Horus Statues

Entering the temple itself leads to a hypostyle hall (a pillared hall) that has even more statue of the illustrious pharaoh — eight of them, standing with their arms crossed and holding a crook and flail (a style called “Osirid”) and a still -brilliantly colored ceiling covered with vultures and stars. The statues are 10 meters tall and line the hall to the entrance. The ones on the north wear the double crown, while those on the south only the crown of Upper Egypt

asiatic prisoners on the entranceway

Asiatic prisoners on the entranceway

Surrounding the hall are dozen so carvings depicting Ramesses making offerings to the gods (and to himself, oddly enough) and representations of the Battle of Kadesh ( about 1275 BCE), in which Ramesses defeated the Hittites. The carvings show a victorious pharaoh, but the truth of the matter is that the battle was not so successful and while Ramesses is shown in his chariot spearing and beheading his enemies, there is little evidence that it happened that way — isn’t that always the truth of it? The victor gets to write the history. The army marched on Kadesh, but the HIttite army forded the river and scattered the Egyptian troops. According to the history, Ramesses single-handedly escaped from the trap and stormed the fortress. In reality, he never took the city.

Entrance Hall Ceiling

Scenes of the army marching, and the victorious pharaoh presented the severed heads of his enemies to the gods. One of the more interesting reliefs here shows a strange, multi-armed Ramesses smiting A Libyan (smiting is a common theme here) that may be a representation of motion…perhaps the first example of “animation” in history..

There are eight narrow chambers that lead off from the hall. They were probably storerooms and offering-rooms. The entire temple is amazingly symmetrical, except for the extra two rooms on the north side, as if they decided later that they needed more storage. The walls in these chambers are also carved, with formulaic offering carvings to the gods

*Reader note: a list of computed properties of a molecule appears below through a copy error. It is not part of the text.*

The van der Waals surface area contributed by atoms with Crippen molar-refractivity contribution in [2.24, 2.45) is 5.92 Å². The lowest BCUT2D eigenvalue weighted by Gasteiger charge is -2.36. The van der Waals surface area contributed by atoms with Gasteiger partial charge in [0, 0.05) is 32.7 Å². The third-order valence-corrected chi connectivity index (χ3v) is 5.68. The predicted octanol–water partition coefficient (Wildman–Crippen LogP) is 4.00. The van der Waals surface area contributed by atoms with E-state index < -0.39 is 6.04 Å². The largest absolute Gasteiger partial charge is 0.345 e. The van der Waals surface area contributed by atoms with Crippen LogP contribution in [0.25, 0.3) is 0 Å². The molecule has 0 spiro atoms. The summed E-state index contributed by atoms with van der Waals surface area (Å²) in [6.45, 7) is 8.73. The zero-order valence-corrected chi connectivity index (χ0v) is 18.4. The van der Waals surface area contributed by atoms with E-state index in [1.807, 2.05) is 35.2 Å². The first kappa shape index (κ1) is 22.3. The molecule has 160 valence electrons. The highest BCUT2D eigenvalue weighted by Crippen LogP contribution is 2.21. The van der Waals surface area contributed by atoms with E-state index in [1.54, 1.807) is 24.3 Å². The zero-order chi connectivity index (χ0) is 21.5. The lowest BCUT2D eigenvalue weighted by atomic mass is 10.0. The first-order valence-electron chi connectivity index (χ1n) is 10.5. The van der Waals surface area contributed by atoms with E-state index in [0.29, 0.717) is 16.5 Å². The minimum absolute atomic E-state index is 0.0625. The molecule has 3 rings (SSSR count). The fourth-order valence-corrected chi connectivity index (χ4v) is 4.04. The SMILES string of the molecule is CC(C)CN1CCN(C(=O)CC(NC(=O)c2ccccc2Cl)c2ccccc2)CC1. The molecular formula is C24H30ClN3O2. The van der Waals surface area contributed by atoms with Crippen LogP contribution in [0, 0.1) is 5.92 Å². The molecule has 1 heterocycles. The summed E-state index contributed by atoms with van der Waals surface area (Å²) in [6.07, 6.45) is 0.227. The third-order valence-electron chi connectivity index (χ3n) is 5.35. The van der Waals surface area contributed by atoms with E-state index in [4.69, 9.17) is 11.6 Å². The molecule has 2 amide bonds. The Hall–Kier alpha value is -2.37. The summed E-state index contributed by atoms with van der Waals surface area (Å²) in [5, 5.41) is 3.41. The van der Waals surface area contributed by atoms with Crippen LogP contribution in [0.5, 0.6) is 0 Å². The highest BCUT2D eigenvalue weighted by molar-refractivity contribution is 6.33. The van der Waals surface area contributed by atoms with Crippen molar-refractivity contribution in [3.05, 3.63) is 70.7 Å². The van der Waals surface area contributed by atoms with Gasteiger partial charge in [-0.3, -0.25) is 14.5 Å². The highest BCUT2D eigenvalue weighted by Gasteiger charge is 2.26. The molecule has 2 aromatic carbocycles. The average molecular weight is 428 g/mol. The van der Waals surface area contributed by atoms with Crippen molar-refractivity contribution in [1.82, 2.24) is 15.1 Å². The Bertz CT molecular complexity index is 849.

Entrance Hall

A smaller pillared hall further in seems bare compared to the hypostyle hall with its huge statues, but the carvings here show Ramesses and his wife, Nefertari, making offerings to the gods. Two sphinxes (now in the Museum) guarded the entrance to this smaller hall

Bound libyan prisoners on the main entranceway

A smaller pillared hall further in seems bare compared to the hypostyle hall with its huge statues, but the carvings here show Ramesses and his wife, Nefertari, making offerings to the gods. Two sphinxes (now in the Museum) guarded the entrance to this smaller hall..

Chariot

Furthest in is the sanctuary, where four statues are seated behind a block that would have held the sacred barque. The statues, Amun-re, Re-Herakhte, Ptah, and Ramses (as a god) would have originally been covered in gold, but they are now mutilated.

The entire temple was designed to lead to the sanctuary, and so that the rays of the sun at dawn would illuminate the gold statues (except Ptah, for reasons that are unknown) on two days a year — Feb 22 and Oct 22 in their current location, which has shifted the phenomenon a day.

The inner hall, with square columns decoraded with offering

The inner hall, with square columns decoraded with offering

Your guide, if you have one — and most guidebooks — will probably tell you that Feb 21 was Ramesses’ birthday, and that Oct 21 was his coronation date, but there is no real evidence that either of these dates are linked to either a birthday or a coronation day. Egyptologists have enough trouble trying to reach a concensus on the dates of Ramesses reign, much less the date of his birthday or other significant days.

The-inner-sanctuary-with-statues-of-ptah-ramesses-amun-re-and-re-hareakhte

Abu Simbel on the 22nd , I’m sure the site is crammed full of people on those days, all so eager to see the beam of light reaching into the depths of the temple that is probably is completely blocked by the mass of people